Helping resolve issues at the gazebo

| November 1, 2017

By Rachel Brown Hackney

                Regular readers know that concerns have been raised over the past year about homeless people routinely making themselves home — and piling up their belongings — in the Village gazebo. Sheriff’s Office personnel — especially Lt. Donny Kennard — have explained that officers treat every person in the same manner. Although members of the public have been intimidated by homeless individuals in the Village, no one can be arrested, Kennard has pointed out, unless a homeless person has committed a crime.

                However, since April, Sarasota County staff has been working in earnest on a new Quality of Life Ordinance that has been crafted to help resolve issues with homelessness, including sleeping in public places and storing personal items in public areas.

                In response to ongoing concerns about gazebo occupants, Lisa Cece, special district coordinator in the county’s Public Works Transportation Division, wrote an email to Siesta Key Village Maintenance Corp. representatives on Sept. 29 that provided the following information:

                “After requests for posting of signage at the Gazebo, I have worked with Facilities and Parks and Recreation staff to get approval to post the attached sign.”

                That sign lists 11 activities that are prohibited by Chapter 90 of the county’s Code of Ordinances. Among them are “Disruptive or unsafe behavior, including conduct which intentionally interferes with employees in the performance of their duties or intentionally interferes with the proper use of the County facility by others,” “Unauthorized leaving or storing of personal property,” “Selling or distributing any alcoholic beverage, except as allowed by a permit, at an approved event,” and “Use of insulting or fighting words which by their very utterance inflict injury or tend to incite an immediate breach of the peace.”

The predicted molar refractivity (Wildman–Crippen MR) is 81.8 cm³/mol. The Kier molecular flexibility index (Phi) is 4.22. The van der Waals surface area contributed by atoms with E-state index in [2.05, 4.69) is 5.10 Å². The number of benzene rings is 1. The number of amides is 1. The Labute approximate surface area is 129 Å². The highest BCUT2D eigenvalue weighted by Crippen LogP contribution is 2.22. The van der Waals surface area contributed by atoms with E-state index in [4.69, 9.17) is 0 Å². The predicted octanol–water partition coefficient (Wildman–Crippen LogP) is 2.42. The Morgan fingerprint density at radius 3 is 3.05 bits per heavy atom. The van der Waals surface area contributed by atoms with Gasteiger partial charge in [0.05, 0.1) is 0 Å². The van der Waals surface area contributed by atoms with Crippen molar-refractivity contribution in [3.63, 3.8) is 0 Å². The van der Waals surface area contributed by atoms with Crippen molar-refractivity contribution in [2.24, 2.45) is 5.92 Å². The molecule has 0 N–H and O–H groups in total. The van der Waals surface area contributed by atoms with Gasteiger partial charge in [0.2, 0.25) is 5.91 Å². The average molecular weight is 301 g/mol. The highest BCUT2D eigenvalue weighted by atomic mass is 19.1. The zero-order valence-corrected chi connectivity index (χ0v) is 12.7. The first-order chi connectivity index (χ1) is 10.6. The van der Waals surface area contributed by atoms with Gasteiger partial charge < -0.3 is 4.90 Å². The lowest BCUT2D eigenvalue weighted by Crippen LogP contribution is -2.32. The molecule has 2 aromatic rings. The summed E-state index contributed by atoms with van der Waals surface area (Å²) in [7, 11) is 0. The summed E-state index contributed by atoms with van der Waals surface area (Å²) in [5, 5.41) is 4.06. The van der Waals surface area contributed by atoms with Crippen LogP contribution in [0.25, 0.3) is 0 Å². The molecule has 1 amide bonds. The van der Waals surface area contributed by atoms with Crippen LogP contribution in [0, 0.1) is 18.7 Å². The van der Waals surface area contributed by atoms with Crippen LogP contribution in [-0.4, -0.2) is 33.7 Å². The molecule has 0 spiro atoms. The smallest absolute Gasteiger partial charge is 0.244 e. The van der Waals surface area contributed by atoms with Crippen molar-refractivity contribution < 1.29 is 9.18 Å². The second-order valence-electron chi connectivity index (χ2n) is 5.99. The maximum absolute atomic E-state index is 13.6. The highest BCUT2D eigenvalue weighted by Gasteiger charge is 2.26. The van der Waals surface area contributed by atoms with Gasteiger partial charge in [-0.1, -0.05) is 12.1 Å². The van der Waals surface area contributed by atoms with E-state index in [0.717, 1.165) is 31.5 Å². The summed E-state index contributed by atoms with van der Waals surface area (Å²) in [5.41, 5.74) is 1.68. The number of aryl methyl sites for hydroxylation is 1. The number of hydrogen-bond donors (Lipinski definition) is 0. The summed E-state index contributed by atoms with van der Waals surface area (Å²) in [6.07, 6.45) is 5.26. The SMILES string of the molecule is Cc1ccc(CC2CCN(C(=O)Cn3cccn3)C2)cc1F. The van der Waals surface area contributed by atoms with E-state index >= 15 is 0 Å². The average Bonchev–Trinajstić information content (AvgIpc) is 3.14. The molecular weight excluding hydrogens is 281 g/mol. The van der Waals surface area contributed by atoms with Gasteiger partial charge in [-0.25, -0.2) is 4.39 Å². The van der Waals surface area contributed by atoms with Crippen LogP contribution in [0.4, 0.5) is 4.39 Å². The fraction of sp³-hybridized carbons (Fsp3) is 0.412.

Cece added in her email, “Once posted, the rules provide enforceability by law enforcement.” She noted that any derelict or abandoned property will be picked up and stored by county staff. “Anyone seeking to get their items returned may contact the Sarasota County Contact Center at 861-5000 for instructions and location.” 

                Moreover, Cece pointed out, “Anyone remaining in the site more than a reasonable period of time (daytime) could receive a Trespass warning by the Sheriff, upon request by County staff. If there is an altercation, arrests can be made, or if refusal to leave and a Trespass violation is issued, the person will not be able to return to the site for a period of one year.”

                Village Maintenance Manager Michael Shay noted that the sign went up shortly after 5 p.m. on Oct. 3: “Sergeant [Jason] Mruczek and his Deputies were in the gazebo area on another matter, so I alerted him the sign is up, which adds enforceability of the posted rules.”

                Shay stressed that if a deputy issues a trespass notice against someone for violation of the conduct rules in the gazebo, that person will be banned from the gazebo for a year.

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